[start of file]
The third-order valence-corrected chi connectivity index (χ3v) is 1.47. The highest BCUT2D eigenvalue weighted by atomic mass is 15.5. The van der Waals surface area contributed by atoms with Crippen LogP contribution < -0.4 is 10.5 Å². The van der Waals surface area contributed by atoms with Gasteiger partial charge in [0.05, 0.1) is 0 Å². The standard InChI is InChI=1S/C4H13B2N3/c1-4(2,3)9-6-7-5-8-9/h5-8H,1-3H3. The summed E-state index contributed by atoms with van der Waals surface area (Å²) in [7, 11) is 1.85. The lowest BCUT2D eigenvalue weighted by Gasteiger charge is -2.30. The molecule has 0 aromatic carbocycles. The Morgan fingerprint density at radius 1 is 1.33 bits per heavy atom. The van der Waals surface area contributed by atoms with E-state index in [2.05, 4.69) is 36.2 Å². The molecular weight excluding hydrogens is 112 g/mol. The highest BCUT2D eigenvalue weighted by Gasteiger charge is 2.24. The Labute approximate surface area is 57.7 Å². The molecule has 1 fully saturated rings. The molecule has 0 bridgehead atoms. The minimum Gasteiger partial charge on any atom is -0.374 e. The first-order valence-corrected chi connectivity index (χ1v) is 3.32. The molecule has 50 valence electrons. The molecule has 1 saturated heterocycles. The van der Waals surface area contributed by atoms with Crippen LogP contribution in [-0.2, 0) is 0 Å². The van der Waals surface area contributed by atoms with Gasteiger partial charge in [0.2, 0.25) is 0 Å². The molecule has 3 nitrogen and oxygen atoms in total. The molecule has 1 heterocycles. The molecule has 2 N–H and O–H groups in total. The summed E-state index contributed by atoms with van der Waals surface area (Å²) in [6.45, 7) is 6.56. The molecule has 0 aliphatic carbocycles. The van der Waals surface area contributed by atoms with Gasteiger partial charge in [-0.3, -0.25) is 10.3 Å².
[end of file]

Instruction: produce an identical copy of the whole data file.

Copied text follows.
The third-order valence-corrected chi connectivity index (χ3v) is 1.47. The highest BCUT2D eigenvalue weighted by atomic mass is 15.5. The van der Waals surface area contributed by atoms with Crippen LogP contribution < -0.4 is 10.5 Å². The van der Waals surface area contributed by atoms with Gasteiger partial charge in [0.05, 0.1) is 0 Å². The standard InChI is InChI=1S/C4H13B2N3/c1-4(2,3)9-6-7-5-8-9/h5-8H,1-3H3. The summed E-state index contributed by atoms with van der Waals surface area (Å²) in [7, 11) is 1.85. The lowest BCUT2D eigenvalue weighted by Gasteiger charge is -2.30. The molecule has 0 aromatic carbocycles. The Morgan fingerprint density at radius 1 is 1.33 bits per heavy atom. The van der Waals surface area contributed by atoms with E-state index in [2.05, 4.69) is 36.2 Å². The molecular weight excluding hydrogens is 112 g/mol. The highest BCUT2D eigenvalue weighted by Gasteiger charge is 2.24. The Labute approximate surface area is 57.7 Å². The molecule has 1 fully saturated rings. The molecule has 0 bridgehead atoms. The minimum Gasteiger partial charge on any atom is -0.374 e. The first-order valence-corrected chi connectivity index (χ1v) is 3.32. The molecule has 50 valence electrons. The molecule has 1 saturated heterocycles. The van der Waals surface area contributed by atoms with Crippen LogP contribution in [-0.2, 0) is 0 Å². The van der Waals surface area contributed by atoms with Gasteiger partial charge in [0.2, 0.25) is 0 Å². The molecule has 3 nitrogen and oxygen atoms in total. The molecule has 1 heterocycles. The molecule has 2 N–H and O–H groups in total. The summed E-state index contributed by atoms with van der Waals surface area (Å²) in [6.45, 7) is 6.56. The molecule has 0 aliphatic carbocycles. The van der Waals surface area contributed by atoms with Gasteiger partial charge in [-0.3, -0.25) is 10.3 Å².